Tess Russo is a hydrologist who researches hydrologic system responses to environmental change with the objective of informing restoration and management decisions. She is currently the RL Slingerland Early Career Professor in the Department of Geosciences at Penn State. Her work includes quantifying components of the groundwater budget, modeling vadose zone infiltration rates, and assessing impacts of agricultural intensification on water resources. Tess is primarily a physical hydrologist who uses numerical and statistical models to characterize and project hydrologic system flows; however she also works on several geochemical projects measuring and modeling the fate and transport of nutrients and trace metals. Tess has research projects in east Africa, India, Papua New Guinea, Colombia, and the United States.


Joshua Elliott, Ph.D., University of Chicago and ANL Computation Institute, Chicago, IL
Dr. Joshua Elliott is currently working as a Research Scientist and Fellow in the University of Chicago and ANL Computation Institute, also an Adjunct Research Scientist in the Columbia University Center for Climate Systems Research. He works on a variety of topics at the interface of global change, environmental, and social sciences through a variety of applied modeling and computational projects and leads team at the center for Robust Decision-making in Climate and Energy Policy (RDCEP) and in the Agricultural Modeling Intercomparison and Improvement Project (AgMIP). Currently, he is working on several projects designed to improve global change Vulnerability, Impact, and Adaptation (VIA) assessment tools (primarily in agriculture and forestry) using large-scale high-resolution models enabled by high-performance computing. Dr. Elliott received his PhD in high-energy theoretical particle physics from McGill University in 2008 and has been with the Computation Institute since 2009.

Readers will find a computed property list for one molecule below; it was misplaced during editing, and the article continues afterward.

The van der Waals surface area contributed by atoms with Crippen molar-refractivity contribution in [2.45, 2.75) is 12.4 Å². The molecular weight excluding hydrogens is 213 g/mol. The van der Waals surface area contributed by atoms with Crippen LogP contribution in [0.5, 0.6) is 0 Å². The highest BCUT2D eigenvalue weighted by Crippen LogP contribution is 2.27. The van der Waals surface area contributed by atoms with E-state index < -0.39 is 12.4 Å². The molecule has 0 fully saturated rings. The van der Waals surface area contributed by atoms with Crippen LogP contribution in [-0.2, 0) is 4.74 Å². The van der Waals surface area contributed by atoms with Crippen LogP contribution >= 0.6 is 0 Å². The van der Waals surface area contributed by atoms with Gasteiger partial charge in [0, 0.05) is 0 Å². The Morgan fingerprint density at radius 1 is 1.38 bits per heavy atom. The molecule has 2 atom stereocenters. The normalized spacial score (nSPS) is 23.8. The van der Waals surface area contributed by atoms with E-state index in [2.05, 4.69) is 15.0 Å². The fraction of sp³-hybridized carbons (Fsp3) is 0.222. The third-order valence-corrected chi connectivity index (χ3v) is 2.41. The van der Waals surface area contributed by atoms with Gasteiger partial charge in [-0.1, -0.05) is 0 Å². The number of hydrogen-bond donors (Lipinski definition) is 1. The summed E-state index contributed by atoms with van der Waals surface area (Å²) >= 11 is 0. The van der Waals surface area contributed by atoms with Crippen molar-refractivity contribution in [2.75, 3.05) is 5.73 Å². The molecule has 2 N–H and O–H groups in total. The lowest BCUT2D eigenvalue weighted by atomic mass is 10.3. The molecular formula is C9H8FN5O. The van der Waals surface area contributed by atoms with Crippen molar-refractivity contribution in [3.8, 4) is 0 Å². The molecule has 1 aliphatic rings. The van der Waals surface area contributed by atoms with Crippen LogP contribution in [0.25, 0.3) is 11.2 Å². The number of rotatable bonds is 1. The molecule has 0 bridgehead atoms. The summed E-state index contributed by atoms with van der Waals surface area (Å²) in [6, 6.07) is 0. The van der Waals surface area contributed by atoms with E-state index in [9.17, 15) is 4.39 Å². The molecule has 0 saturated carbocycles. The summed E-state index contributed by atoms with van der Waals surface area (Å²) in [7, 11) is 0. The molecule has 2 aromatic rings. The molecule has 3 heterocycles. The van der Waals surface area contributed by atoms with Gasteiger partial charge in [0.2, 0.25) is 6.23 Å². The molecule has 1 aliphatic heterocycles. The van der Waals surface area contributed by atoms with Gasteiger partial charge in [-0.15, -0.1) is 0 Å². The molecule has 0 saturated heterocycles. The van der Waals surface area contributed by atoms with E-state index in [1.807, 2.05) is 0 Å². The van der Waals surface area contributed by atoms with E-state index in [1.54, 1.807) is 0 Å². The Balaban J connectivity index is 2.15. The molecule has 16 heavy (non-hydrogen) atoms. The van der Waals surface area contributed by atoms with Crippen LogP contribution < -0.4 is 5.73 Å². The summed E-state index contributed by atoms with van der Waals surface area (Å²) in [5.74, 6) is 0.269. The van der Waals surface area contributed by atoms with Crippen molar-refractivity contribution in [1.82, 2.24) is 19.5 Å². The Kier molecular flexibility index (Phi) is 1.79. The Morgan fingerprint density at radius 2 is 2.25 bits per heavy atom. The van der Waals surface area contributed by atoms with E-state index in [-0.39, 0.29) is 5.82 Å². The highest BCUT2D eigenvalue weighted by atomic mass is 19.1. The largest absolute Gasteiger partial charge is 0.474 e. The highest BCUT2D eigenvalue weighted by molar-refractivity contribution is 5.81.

Tara Troy, Ph.D., Civil & Environmental Engineering, Lehigh University, Bethlehem, PA
Dr. Troy’s research lies at the intersection of climate, water, and food, with a particular interest in understanding the role of climate variability on water supply and demand across a variety of scales. To do this, she uses a computational hydrologic model, remote sensing, in situ measurements, and reanalysis products with work focusing on developing numerical models that include human activities, such as irrigation, and high resolution flood modeling. Prior to joining Lehigh’s faculty, Dr. Troy was an associate research scientist for the Columbia Water Center at Columbia University. She is an author on more than 15 papers in peer-reviewed journals and has presented her work at both domestic and international conferences. She is a guest editor for a special issue of Hydrology and Earth System Sciences and is serving on the American Geophysical Union’s Hydrology Section Outstanding Student Paper Award committee.


Chetan Deva, School of Earth and Environment, University of Leeds, Leeds, United Kingdom
Chetan is a postgraduate researcher in the Institute for Climate and Atmospheric Science, School of Earth and Environment, University of Leeds, UK. Chetan is scoping the use of gridded biophysical crop models in India. The goal of this project is to improve understanding of the potential combined impact of climate change and resource constraints on agriculture in bread basket regions of the country.


Ian Foster, Ph.D., Department of Computer Science and ANL Computation Institute, University of Chicago, Chicago, IL
Ian Foster is Director of the Computation Institute, a joint institute of the University of Chicago and Argonne National Laboratory. He is also an Argonne Senior Scientist and Distinguished Fellow and the Arthur Holly Compton Distinguished Service Professor of Computer Science. Methods and software developed under his leadership underpin many large national and international cyberinfrastructures. Foster's awards include the Global Information Infrastructure (GII) Next Generation award, the British Computer Society's Lovelace Medal, R&D Magazine's Innovator of the Year, and an honorary doctorate from the University of Canterbury, New Zealand. He is a Fellow of the American Association for the Advancement of Science, the Association for Computing Machinery, and the British Computer Society. Foster was a co-founder of Univa UD, Inc., a company established to deliver grid and cloud computing solutions. He received a BSc (Hons I) degree from the University of Canterbury, New Zealand, and a PhD from Imperial College, United Kingdom, both in computer science.